“I think this is a wonderful message for Gabriel to take on a topic as child abuse at his age,” Brown said.

Franklin-Williamson Child Advocacy Center received referrals for 257 children in 2016.  All of these children are residents of Franklin and Williamson counties.  The center conducted 110 forensic interviews and 42 children and families received free counseling.

For more information, visit the center’s Facebook page, website www.wcocac.org or call 618-942-3800.

Talking To Your Child – Part 3 Of 3

.jpg photo of Communication between parent and child
Love, Trust, Mutual Respect, and Quality Time make communication with your Child natural and easier.

Information For Parents And Guardians
Of Children

Sexual abuse is a difficult topic to discuss with others, especially children.  Conventional wisdom about what to say to children has changed in recent years and may be counterintuitive.

This section contains the latest information about the preventative discussions to have with your young children and teenagers, as well as what to do if you suspect he or she has been sexually abused.

Talking to Your Child if You Suspect That He or She Is Being Sexually Abused

Parents are surrounded by messages about child sexual abuse.  Talk shows and TV news warn parents about dangers on the Internet, at school, and at home.  However, parents do not get much advice on how to talk to their children if they are concerned that sexual abuse is occurring.

Talk to your child directly.

Pick your time and place carefully!

  • Have this conversation somewhere that your child feels comfortable.
  • DO NOT ask your child about child abuse in front of the person you think may be abusing the child!

Ask if anyone has been touching your child in ways that do not feel okay or that make him or her feel uncomfortable.

Know that sexual abuse can feel good to the victim, so asking your child if someone is hurting him or her may not get the information that you are looking for.

Follow up on whatever made you concerned.  If there was something your child said or did that made you concerned, ask about that.

Ask in a nonjudgmental way, and take care to avoid shaming your child as you ask questions.

  • “I” questions can be very helpful.  Rather than beginning your conversation by saying, “You (the child) did something/said something that made me worry…,” consider starting your inquiry with the word “I.”  For example: “I am concerned because I heard you say that you are not allowed to close the bathroom door.”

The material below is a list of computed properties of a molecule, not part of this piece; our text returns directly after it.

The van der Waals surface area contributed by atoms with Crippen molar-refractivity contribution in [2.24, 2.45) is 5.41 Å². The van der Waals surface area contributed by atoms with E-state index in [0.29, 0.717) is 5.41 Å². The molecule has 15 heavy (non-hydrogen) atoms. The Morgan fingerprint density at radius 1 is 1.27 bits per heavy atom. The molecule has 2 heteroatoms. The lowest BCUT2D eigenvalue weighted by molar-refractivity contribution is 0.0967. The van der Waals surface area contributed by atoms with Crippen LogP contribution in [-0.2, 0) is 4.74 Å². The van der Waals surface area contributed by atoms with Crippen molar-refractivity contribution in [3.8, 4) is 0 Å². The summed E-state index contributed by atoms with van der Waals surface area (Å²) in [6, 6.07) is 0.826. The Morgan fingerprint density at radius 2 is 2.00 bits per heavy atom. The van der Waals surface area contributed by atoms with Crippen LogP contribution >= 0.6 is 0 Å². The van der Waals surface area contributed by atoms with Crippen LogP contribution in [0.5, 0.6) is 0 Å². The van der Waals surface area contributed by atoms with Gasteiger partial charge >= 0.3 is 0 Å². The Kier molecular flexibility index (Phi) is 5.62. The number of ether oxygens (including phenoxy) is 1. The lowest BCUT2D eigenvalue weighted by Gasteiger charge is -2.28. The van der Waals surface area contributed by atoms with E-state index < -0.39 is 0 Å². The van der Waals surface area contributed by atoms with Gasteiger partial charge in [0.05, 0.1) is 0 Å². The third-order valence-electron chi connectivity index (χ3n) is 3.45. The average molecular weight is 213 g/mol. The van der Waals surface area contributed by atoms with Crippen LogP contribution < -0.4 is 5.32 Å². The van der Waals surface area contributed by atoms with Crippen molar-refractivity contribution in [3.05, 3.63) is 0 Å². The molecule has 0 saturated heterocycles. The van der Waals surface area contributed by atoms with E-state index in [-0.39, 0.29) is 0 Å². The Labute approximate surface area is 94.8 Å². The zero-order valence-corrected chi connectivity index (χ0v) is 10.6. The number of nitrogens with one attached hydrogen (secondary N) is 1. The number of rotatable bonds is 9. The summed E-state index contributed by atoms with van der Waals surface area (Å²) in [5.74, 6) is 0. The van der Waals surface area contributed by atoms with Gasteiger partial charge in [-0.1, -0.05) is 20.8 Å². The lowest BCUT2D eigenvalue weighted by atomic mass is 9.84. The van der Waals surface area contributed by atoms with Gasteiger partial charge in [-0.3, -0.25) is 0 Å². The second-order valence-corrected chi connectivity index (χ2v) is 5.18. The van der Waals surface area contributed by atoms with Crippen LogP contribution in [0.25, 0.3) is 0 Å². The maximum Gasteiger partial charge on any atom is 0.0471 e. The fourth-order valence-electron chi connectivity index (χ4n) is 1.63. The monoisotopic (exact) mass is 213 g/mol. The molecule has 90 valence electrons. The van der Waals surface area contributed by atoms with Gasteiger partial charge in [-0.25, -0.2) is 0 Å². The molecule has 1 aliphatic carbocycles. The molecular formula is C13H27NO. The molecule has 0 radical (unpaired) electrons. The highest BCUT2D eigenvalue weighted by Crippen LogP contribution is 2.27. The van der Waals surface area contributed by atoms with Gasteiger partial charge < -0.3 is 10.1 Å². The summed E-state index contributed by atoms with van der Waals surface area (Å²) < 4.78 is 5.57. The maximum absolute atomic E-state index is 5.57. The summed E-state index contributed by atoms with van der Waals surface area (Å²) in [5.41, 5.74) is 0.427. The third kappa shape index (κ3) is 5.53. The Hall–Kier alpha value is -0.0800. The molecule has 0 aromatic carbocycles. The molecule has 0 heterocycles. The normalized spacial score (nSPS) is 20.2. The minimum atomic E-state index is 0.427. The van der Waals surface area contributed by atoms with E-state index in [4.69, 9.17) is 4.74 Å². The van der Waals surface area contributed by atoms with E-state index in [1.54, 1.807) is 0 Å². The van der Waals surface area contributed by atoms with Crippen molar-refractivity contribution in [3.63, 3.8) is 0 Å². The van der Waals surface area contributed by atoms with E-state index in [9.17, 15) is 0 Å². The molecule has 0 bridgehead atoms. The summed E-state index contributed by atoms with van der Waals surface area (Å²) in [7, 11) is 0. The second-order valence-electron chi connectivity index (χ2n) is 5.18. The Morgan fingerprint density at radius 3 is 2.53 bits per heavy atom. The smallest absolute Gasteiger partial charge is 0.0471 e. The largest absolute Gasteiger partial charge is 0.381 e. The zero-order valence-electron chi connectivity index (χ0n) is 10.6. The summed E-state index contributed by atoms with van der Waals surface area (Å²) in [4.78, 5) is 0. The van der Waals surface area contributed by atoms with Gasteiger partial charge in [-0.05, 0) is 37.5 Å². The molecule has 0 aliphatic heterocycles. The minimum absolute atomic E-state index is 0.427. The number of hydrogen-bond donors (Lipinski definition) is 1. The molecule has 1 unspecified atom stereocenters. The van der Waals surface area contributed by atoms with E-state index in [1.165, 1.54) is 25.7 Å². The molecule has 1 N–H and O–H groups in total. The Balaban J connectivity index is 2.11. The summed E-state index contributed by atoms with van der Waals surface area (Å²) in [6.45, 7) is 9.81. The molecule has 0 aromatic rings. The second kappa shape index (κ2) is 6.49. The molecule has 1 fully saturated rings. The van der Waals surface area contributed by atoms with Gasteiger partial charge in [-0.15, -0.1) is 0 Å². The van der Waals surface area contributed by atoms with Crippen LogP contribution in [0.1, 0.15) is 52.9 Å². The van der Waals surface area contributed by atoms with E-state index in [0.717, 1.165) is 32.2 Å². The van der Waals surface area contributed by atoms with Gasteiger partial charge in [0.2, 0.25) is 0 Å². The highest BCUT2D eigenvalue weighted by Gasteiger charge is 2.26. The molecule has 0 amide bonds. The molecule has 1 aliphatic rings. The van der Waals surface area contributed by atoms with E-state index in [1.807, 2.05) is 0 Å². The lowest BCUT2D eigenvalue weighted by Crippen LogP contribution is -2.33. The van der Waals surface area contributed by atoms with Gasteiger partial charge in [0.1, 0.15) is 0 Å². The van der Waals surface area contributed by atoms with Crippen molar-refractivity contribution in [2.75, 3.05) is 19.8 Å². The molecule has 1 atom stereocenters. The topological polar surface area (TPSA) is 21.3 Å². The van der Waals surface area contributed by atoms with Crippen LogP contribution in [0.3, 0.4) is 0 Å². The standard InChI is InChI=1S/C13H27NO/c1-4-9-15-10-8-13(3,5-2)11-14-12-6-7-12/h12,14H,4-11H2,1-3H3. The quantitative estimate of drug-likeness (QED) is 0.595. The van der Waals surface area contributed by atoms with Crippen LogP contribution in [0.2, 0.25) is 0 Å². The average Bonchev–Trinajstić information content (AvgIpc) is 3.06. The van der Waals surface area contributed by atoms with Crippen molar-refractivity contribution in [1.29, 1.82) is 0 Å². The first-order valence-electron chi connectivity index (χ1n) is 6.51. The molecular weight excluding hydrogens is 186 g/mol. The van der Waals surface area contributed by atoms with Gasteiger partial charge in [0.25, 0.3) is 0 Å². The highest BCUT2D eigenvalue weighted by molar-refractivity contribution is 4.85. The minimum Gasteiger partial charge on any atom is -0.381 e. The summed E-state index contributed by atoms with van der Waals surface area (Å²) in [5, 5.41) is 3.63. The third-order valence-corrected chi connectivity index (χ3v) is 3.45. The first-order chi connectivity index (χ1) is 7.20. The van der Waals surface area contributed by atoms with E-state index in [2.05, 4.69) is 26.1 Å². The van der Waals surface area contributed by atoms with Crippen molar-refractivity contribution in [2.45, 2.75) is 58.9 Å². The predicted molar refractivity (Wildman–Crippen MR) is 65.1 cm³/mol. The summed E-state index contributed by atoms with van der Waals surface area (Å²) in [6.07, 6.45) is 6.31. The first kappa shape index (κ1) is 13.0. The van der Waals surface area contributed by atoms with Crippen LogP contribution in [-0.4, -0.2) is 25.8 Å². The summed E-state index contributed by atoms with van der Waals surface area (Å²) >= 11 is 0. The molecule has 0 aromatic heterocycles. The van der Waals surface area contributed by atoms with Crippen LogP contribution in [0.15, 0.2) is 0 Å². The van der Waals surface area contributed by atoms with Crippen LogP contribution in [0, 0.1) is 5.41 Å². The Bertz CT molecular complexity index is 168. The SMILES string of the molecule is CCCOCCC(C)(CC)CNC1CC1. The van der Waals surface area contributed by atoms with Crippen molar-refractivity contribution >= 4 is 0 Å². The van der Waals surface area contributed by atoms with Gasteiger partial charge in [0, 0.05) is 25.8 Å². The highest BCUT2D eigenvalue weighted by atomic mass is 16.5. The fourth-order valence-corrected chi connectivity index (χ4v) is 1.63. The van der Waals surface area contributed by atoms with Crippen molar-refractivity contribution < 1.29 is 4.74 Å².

• Make sure that your child knows that he or she is not in trouble, and that you are simply trying to gather more information.

Talk with your child about secrets.

  • Sometimes abusers will tell children that sexual abuse is a secret just between them.  They may ask the child to promise to keep it secret.
  • When you talk to your child, talk about times that it is okay not to keep a secret, even if he or she made a promise.

Build a trusting relationship with your child.

Let your child know that it is okay to come to you if someone is making him or her uncomfortable.

  • Be sure to follow up on any promises you make—if you tell your child that he or she can talk to you, be sure to make time for him or her when he or she does come to you!

All children should know that it’s okay to say “no” to touches that make them uncomfortable or if someone is touching them in ways that make them uncomfortable and that they should tell a trusted adult as soon as possible.

  • Let your child know that you will not get angry at him or her if he or she tells someone “no.”  Children are often afraid that they will get into trouble if they tell someone not to touch them.